Hu’s on First — China and the United States



So Hu came to Washington, met with some CEOs, had a nice dinner and a 21-gun salute, and opened the Chinese purse to the tune of $45 billion in new business between China and the United States. The buzz was mostly positive, and the billions didn’t hurt. But it’s safe to say that most Americans are hardening into a view of China as a hostile competitive threat, and many Chinese have concluded that while the 20th century may have belonged to the United States, the 21st belongs to them.

Nationalism in the form of “we are better than you are” is rife on both sides of this complicated relationship. But the fact remains that for all the talk of a divorce and rough times ahead, it remains just that: talk. China and the United States have been intertwined for years, but the events of the past two years have accelerated that process. Chinese investment in the United States is immense, far in excess of the official $800 billion in U.S. Treasuries and encompassing a monetary system tethered to the dollar and dependent on decisions made in Washington.

China’s fate still relies to on American prosperity — not forever, but certainly for now. More American companies are finding their salvation in doing business in China than ever before, not necessarily at the expense of work and business in America. Alcoa’s deal with Chinese aluminum companies will allow it to maintain operations in the United States that it might otherwise not have.

China’s outward investment has grown to the tens of billions, in Africa, Latin America, and Central Asia, but increasingly in the United States as well. While Washington may rail against Chinese companies putting down roots in American soil, cash-strapped U.S. states have been wooing them and rolling out the welcome mat. And China’s need to buy U.S. agricultural commodities, such as today’s deal announced by Hu in Chicago for China to purchase nearly $2 billion of American soybeans, doesn’t hurt.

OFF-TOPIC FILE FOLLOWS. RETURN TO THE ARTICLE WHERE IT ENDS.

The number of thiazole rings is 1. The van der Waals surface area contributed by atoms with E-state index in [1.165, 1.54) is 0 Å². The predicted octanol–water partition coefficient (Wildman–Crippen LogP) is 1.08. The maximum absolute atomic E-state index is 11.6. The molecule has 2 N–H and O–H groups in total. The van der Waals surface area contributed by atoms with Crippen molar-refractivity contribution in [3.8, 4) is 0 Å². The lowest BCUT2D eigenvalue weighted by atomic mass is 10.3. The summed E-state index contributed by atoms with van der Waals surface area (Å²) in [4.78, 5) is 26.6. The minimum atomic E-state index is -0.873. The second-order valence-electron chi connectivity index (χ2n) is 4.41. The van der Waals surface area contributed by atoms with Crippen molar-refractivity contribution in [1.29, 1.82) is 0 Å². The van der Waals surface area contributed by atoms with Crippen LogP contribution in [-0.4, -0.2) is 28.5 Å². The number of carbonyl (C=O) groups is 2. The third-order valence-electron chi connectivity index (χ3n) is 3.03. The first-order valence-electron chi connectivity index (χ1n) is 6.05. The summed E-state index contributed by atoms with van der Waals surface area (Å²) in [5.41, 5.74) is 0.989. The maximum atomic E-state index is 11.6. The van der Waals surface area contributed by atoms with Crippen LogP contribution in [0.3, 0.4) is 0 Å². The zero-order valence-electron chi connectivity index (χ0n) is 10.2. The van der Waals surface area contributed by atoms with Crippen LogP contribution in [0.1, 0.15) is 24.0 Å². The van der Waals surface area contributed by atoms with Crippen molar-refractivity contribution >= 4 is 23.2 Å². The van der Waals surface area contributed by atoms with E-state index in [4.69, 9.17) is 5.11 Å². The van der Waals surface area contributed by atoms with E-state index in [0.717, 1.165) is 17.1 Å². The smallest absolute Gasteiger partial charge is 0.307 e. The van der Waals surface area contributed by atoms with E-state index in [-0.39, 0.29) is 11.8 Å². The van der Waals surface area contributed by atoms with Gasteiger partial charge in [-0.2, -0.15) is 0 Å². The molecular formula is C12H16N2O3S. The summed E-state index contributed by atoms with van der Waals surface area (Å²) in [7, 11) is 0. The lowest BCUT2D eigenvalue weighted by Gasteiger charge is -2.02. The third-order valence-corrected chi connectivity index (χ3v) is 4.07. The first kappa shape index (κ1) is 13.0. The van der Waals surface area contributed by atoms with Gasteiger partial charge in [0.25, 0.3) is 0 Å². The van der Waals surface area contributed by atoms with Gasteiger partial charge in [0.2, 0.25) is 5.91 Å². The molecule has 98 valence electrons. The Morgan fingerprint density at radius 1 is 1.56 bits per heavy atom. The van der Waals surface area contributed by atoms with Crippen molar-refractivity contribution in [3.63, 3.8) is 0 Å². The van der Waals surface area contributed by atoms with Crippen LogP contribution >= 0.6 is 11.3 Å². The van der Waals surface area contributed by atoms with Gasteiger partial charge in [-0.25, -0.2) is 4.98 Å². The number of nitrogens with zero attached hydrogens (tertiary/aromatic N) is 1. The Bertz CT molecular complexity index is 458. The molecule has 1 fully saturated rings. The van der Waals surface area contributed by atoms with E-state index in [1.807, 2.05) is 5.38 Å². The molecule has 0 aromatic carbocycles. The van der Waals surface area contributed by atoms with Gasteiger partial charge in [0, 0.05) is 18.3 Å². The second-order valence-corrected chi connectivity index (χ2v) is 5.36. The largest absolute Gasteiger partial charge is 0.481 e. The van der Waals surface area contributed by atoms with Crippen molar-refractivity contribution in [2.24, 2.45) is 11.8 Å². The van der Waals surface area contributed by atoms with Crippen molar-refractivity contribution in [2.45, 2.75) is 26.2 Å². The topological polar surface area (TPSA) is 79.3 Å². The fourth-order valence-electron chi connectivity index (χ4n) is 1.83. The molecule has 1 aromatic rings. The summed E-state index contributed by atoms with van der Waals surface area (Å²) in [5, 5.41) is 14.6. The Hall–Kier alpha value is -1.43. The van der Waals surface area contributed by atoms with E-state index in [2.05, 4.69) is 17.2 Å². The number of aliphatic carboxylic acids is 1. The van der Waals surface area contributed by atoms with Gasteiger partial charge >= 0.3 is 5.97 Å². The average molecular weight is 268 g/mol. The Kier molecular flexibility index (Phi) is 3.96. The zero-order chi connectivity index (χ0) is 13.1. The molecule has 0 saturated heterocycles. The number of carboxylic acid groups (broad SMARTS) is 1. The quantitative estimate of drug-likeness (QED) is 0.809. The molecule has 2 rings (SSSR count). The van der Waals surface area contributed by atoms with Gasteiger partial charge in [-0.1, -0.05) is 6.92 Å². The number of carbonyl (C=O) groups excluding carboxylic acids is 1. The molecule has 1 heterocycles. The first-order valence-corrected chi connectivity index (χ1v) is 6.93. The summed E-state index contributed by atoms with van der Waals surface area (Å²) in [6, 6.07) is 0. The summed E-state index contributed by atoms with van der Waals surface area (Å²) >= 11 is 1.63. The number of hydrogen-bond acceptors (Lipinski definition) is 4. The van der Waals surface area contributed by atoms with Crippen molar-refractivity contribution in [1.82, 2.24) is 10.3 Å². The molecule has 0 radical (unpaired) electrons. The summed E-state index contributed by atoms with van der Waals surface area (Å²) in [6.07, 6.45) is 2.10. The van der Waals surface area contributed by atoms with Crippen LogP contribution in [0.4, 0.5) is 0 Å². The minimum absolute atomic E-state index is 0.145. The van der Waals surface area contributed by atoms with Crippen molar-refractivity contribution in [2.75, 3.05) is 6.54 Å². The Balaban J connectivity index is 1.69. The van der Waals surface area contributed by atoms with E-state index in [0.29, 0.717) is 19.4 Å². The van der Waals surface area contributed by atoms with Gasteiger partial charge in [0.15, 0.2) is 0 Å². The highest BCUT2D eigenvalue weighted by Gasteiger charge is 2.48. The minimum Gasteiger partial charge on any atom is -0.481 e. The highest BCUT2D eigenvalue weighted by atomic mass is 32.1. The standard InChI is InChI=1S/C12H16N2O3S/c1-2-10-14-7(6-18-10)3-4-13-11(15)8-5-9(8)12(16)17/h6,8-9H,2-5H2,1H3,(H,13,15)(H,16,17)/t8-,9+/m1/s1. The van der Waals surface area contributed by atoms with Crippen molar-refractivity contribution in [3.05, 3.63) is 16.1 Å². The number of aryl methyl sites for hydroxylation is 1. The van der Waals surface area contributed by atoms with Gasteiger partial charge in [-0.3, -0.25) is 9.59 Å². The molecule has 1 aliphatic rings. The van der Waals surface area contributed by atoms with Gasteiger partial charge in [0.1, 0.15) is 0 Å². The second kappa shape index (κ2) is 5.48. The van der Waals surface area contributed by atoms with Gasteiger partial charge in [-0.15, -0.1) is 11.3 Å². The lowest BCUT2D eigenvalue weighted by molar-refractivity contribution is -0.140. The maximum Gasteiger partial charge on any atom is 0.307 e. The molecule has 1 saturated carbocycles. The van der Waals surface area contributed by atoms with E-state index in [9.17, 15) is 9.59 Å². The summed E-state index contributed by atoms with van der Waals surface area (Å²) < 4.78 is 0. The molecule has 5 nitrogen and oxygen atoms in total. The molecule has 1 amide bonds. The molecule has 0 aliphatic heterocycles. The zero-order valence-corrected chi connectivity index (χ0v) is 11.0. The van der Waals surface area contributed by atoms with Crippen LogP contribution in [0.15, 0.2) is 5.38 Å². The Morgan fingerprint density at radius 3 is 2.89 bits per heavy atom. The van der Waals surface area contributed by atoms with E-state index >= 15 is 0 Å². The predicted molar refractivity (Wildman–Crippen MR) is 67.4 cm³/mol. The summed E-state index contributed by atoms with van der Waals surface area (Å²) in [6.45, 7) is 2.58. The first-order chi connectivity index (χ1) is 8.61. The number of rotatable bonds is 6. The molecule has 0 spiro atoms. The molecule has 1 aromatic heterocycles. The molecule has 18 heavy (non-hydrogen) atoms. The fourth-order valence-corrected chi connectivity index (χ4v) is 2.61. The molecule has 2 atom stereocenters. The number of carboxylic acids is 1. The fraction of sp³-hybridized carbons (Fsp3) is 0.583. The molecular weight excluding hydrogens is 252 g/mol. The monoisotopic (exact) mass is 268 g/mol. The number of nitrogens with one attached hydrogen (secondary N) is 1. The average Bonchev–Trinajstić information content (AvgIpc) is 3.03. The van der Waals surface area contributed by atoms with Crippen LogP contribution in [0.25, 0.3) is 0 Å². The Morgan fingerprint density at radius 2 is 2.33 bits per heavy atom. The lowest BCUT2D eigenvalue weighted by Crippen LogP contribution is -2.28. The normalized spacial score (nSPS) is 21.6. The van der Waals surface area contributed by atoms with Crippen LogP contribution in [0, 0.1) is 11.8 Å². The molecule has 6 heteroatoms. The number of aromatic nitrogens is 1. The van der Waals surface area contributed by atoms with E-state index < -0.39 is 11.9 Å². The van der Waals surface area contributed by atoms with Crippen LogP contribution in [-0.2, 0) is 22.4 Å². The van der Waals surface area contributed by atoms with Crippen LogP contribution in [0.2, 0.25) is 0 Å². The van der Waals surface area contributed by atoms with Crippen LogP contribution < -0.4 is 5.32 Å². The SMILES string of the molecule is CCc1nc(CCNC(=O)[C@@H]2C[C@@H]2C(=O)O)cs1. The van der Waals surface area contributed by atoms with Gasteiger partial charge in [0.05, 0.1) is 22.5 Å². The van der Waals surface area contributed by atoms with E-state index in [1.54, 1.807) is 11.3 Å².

China remains the greatest challenge the United States has faced in decades, offering a more complicated conundrum than the Soviet Union ever was. Yes, President Kennedy used the bogeyman of the Soviets to call on Americans to redouble their efforts to build new infrastructure and better schools — and Obama might take a page from that book by turning the challenge of China into a clarion call for reinvestment in the American economy by Americans. But China is also doing some things quite a bit better than America is (though still far poorer than America), and using American methods and capital to boot.

The United States can continue to assert its values and views, but make no mistake: China will do what it wants as long it can. The way forward for the United States has nothing to do with choices made in Beijing and everything to do with myriad choices Americans make at home. The relationship will be healthy — albeit with a normal does of dysfunction — as long as each society and economy remains or at least approaches vibrancy. That is the question for the United States: can it remain vital even as it remains rich and powerful. China is a distraction from that question, and a rabbit hole. Let’s hope we don’t descend into it and make permanent what already appears to be a looking glass economy.